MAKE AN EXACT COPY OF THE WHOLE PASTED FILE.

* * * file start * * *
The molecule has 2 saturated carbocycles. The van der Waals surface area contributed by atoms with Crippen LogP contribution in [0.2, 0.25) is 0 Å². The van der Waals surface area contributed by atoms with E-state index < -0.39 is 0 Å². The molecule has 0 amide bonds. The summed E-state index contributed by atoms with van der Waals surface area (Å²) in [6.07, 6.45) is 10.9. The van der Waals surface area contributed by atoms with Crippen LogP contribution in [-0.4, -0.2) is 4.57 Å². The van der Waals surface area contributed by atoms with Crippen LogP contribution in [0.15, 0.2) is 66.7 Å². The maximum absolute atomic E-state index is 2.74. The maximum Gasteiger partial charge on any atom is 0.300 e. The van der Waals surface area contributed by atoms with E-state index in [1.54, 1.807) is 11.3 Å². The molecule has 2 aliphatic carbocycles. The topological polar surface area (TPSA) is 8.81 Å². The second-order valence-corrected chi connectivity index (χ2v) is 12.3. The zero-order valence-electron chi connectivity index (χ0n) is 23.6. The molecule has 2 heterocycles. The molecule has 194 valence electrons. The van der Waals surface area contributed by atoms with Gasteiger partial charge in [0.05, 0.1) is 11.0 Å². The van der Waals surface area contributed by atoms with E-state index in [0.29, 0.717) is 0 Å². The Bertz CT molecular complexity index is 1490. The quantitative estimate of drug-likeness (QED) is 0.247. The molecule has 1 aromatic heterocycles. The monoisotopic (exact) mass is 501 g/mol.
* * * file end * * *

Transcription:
The molecule has 2 saturated carbocycles. The van der Waals surface area contributed by atoms with Crippen LogP contribution in [0.2, 0.25) is 0 Å². The van der Waals surface area contributed by atoms with E-state index < -0.39 is 0 Å². The molecule has 0 amide bonds. The summed E-state index contributed by atoms with van der Waals surface area (Å²) in [6.07, 6.45) is 10.9. The van der Waals surface area contributed by atoms with Crippen LogP contribution in [-0.4, -0.2) is 4.57 Å². The van der Waals surface area contributed by atoms with Crippen LogP contribution in [0.15, 0.2) is 66.7 Å². The maximum absolute atomic E-state index is 2.74. The maximum Gasteiger partial charge on any atom is 0.300 e. The van der Waals surface area contributed by atoms with E-state index in [1.54, 1.807) is 11.3 Å². The molecule has 2 aliphatic carbocycles. The topological polar surface area (TPSA) is 8.81 Å². The second-order valence-corrected chi connectivity index (χ2v) is 12.3. The zero-order valence-electron chi connectivity index (χ0n) is 23.6. The molecule has 2 heterocycles. The molecule has 194 valence electrons. The van der Waals surface area contributed by atoms with Gasteiger partial charge in [0.05, 0.1) is 11.0 Å². The van der Waals surface area contributed by atoms with E-state index in [0.29, 0.717) is 0 Å². The Bertz CT molecular complexity index is 1490. The quantitative estimate of drug-likeness (QED) is 0.247. The molecule has 1 aromatic heterocycles. The monoisotopic (exact) mass is 501 g/mol.